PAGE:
At present, three types of TNF-α inhibitors are available in Korea: infliximab, etanercept and adalimumab. These agents have been recommended as treatment for RA in patients who are not adequately controlled by at least two other disease modifying anti-rheumatic agents [1,11]. Etanercept is a fusion protein that consists of two soluble p75 TNF-α receptors linked to an immunoglobulin Fc domain. It functions as a soluble receptor of TNF-α, competing with TNF-α on the cell membrane receptors and blocking the biological activity [12,13]. Its efficacy is demonstrated within the first week of treatment and tends to be sustained throughout the duration of therapy. Several side effects have been reported, including injection site reactions, headache, demyelinating disorders, lupus, and infections [6].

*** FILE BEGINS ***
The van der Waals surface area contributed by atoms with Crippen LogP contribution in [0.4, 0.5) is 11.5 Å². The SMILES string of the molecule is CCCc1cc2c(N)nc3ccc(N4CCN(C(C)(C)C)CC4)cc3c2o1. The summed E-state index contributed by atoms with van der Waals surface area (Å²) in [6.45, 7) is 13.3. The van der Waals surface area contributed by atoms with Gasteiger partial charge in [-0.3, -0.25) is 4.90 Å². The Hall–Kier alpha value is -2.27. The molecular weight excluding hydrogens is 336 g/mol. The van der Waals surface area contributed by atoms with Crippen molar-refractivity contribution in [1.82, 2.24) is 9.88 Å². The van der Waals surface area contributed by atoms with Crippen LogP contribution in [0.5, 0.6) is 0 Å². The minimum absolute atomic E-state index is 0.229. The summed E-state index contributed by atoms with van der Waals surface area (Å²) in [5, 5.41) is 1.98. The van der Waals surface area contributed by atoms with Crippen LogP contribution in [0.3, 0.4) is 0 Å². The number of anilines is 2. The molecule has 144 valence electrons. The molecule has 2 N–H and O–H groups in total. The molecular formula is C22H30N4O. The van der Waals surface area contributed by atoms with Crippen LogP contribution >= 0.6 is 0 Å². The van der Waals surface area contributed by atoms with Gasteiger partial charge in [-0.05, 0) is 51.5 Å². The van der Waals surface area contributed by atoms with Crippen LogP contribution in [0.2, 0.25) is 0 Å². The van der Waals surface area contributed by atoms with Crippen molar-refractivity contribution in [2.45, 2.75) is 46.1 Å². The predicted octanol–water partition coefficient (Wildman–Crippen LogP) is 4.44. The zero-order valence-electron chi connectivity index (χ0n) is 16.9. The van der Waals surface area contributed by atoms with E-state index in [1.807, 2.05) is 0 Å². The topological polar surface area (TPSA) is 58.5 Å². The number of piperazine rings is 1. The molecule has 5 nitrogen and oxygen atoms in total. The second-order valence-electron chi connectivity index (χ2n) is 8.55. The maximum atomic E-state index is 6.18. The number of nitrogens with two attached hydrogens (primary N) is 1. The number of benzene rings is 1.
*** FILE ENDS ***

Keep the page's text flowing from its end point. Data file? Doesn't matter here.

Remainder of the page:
Use of TNF-α inhibitors have been implicated in the reactivation of tuberculosis or in the progression of recently acquired tuberculosis. In a recent report, Mohan et al. [14] reviewed 25 cases of tuberculosis in patients who were treated with etanercept. Thirteen (54%) patients were diagnosed with extrapulmonary tuberculosis, including three cases of disseminated disease, two of lymphadenitis and one with articular tuberculosis. These atypical clinical presentations may result in a delay of diagnosis and treatment.